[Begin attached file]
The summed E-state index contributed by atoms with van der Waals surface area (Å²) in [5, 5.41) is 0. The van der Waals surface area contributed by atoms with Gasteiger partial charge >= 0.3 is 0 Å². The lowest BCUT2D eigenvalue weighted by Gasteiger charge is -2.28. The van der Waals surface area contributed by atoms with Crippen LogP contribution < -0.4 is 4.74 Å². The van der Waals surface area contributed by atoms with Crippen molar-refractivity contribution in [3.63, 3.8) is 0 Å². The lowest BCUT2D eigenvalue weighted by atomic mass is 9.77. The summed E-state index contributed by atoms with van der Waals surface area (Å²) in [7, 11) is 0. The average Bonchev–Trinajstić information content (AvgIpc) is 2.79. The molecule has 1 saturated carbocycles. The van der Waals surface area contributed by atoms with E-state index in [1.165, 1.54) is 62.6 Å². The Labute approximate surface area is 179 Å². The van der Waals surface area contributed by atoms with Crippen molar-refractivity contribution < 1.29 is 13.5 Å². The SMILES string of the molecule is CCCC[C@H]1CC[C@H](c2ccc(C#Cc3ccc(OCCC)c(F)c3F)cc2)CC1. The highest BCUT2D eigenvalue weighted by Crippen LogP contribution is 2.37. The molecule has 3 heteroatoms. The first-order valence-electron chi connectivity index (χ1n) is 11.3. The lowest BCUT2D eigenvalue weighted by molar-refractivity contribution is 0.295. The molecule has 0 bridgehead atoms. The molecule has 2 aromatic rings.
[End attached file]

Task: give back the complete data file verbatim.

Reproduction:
The summed E-state index contributed by atoms with van der Waals surface area (Å²) in [5, 5.41) is 0. The van der Waals surface area contributed by atoms with Gasteiger partial charge >= 0.3 is 0 Å². The lowest BCUT2D eigenvalue weighted by Gasteiger charge is -2.28. The van der Waals surface area contributed by atoms with Crippen LogP contribution < -0.4 is 4.74 Å². The van der Waals surface area contributed by atoms with Crippen molar-refractivity contribution in [3.63, 3.8) is 0 Å². The lowest BCUT2D eigenvalue weighted by atomic mass is 9.77. The summed E-state index contributed by atoms with van der Waals surface area (Å²) in [7, 11) is 0. The average Bonchev–Trinajstić information content (AvgIpc) is 2.79. The molecule has 1 saturated carbocycles. The van der Waals surface area contributed by atoms with E-state index in [1.165, 1.54) is 62.6 Å². The Labute approximate surface area is 179 Å². The van der Waals surface area contributed by atoms with Crippen molar-refractivity contribution < 1.29 is 13.5 Å². The SMILES string of the molecule is CCCC[C@H]1CC[C@H](c2ccc(C#Cc3ccc(OCCC)c(F)c3F)cc2)CC1. The highest BCUT2D eigenvalue weighted by Crippen LogP contribution is 2.37. The molecule has 3 heteroatoms. The first-order valence-electron chi connectivity index (χ1n) is 11.3. The lowest BCUT2D eigenvalue weighted by molar-refractivity contribution is 0.295. The molecule has 0 bridgehead atoms. The molecule has 2 aromatic rings.